WASHINGTON, Oct. 28 (UPI) -- President Bush's trip to Argentina next week for a summit of Western Hemisphere leaders might afford him a break from the political turmoil in Washington this week, but more turmoil could be waiting in Latin America.
After one of the worst weeks in his administration, Bush travels to Mar del Plata, Argentina, Nov. 4-5 for the fourth Summit of the Americas, a meeting of the hemisphere's 34 democratically elected leaders. The summit will focus on poverty and democratic governance.
And while the summit might have provided welcome respite for Bush after Supreme Court nominee Harriet Miers withdrew her nomination amid criticism from liberals and conservatives alike, and senior administration official I. Lewis Libby resigned after being indicted in the Valerie Plame CIA leak case, protests about the U.S. president's impending visit to Latin America, which will include stops in Brazil and Panama, have already begun.
About 6,000 demonstrators took to the streets of the Brazilian capital, Brasilia, Wednesday, throwing objects at the U.S. Embassy to protest U.S. foreign policy, AFX News reported. Bush heads to Brasilia Nov. 5-6 following the summit in Argentina to hold bilateral talks with Brazilian President Luiz Inacio Lula da Silva before closing out his trip in Panama Nov. 6-7 with talks with Panamanian President Martin Torrijos Espino.
In Brazil, Lula's Workers' Party called for more demonstrations ahead of Bush's visit, according to AFX News. Protests are also expected in Argentina.
The unwelcome reception for Bush might not end with protests in the streets, experts said. A major subtext to the summit in Mar del Plata is the Bush administration's ongoing relations with Venezuelan President Hugo Chavez, who has accused the U.S. government of trying to topple his regime in a 2002 coup and who has repeatedly criticized Bush's policies in Iraq and elsewhere.
Although the Bush administration has denied the claims, it has not condemned the idea of regime change in Venezuela and Secretary of State Condoleezza Rice has called the Chavez government "a negative force" in the region.
The worst-case scenario for Bush would be an open confrontation with Chavez -- and, possibly, Chavez supporters -- during the summit, said Nelson Cunningham, a panelist at a discussion on what to expect in Mar del Plata, held Thursday at the conservative Hudson Institute in Washington.
"At the worst, we can expect an ambush of President Bush," Cunningham said. "Chavez has said he's looking forward to seeing 'Mr. Danger' in Argentina, and plainly you can imagine that Chavez is lying in wait. The question will be, who else will Chavez have lying in wait with him?"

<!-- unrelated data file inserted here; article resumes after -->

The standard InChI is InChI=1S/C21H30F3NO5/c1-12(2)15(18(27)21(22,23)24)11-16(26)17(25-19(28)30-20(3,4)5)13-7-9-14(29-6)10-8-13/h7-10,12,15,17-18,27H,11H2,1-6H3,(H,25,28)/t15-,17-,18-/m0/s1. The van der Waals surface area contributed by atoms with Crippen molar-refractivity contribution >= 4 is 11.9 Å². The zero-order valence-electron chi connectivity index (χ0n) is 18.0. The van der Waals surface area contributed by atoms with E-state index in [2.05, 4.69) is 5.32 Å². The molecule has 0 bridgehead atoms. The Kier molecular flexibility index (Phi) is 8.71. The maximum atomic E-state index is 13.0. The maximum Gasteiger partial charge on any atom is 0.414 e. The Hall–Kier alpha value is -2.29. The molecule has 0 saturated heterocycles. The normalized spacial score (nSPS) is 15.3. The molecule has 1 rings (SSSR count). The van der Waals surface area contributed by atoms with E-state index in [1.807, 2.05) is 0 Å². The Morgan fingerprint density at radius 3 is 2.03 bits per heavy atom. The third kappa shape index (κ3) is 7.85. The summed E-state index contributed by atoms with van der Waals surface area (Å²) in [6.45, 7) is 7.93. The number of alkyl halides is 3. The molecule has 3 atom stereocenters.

Argentinean President Nestor Kirchner "has had his own share of anti-American rhetoric and anti-Bush rhetoric" and could join Chavez in such an "ambush," according to Cunningham.
"There frankly [are] the makings of a confrontation, and you don't yet know how that will play out," Cunningham said.
Amid speculation about a possible Bush-Chavez confrontation and the volume of protests in the streets of Latin American cities, little seems to have been said about the summit itself, which has received mainly pessimistic views by analysts who spoke to United Press International.
After the inaugural Summit of the Americas in 1994, in which the Free Trade Area of the Americas was introduced as an attempt to create a hemisphere-wide free-trade zone, Latin American leaders have pushed the FTAA lower on the summit's agenda and the process to incorporate the proposal has stalled, according to Cunningham.
Cunningham characterized the stalled process as a disagreement between the United States and some Latin American states, which he called a "left-vs.-right struggle" that is unlikely to be resolved anytime soon.
Meanwhile, the theme of this year's summit as selected by host Argentina -- "Creating Jobs To Fight Poverty and Strengthen Governance" -- itself creates a paradox, said Alejandro Chafuen, president and CEO of the Atlas Economic Research Foundation.
"Without rule of law, how can you expect countries to become competitive?" Chafuen said, noting a huge increase in corruption in Latin America in the last three years has made the issue of poverty moot. Chafuen called the Summit of the Americas "window-dressing, just smoke and mirrors."
But if Latin America has felt itself put on the back burner since Sept. 11, 2001, as experts have argued, Bush can change that perception next week, said Peter DeShazo, a former representative to the Organization of American States and president of the Americas Program at the Center for Strategic and International Studies, centrist Washington think tank.
"I think it's an important opportunity to reaffirm U.S. commitment to the Americas," DeShazo said, adding that the summit should be viewed as a process rather than a single meeting and that poverty, especially, is an issue of "burning concern in the region."
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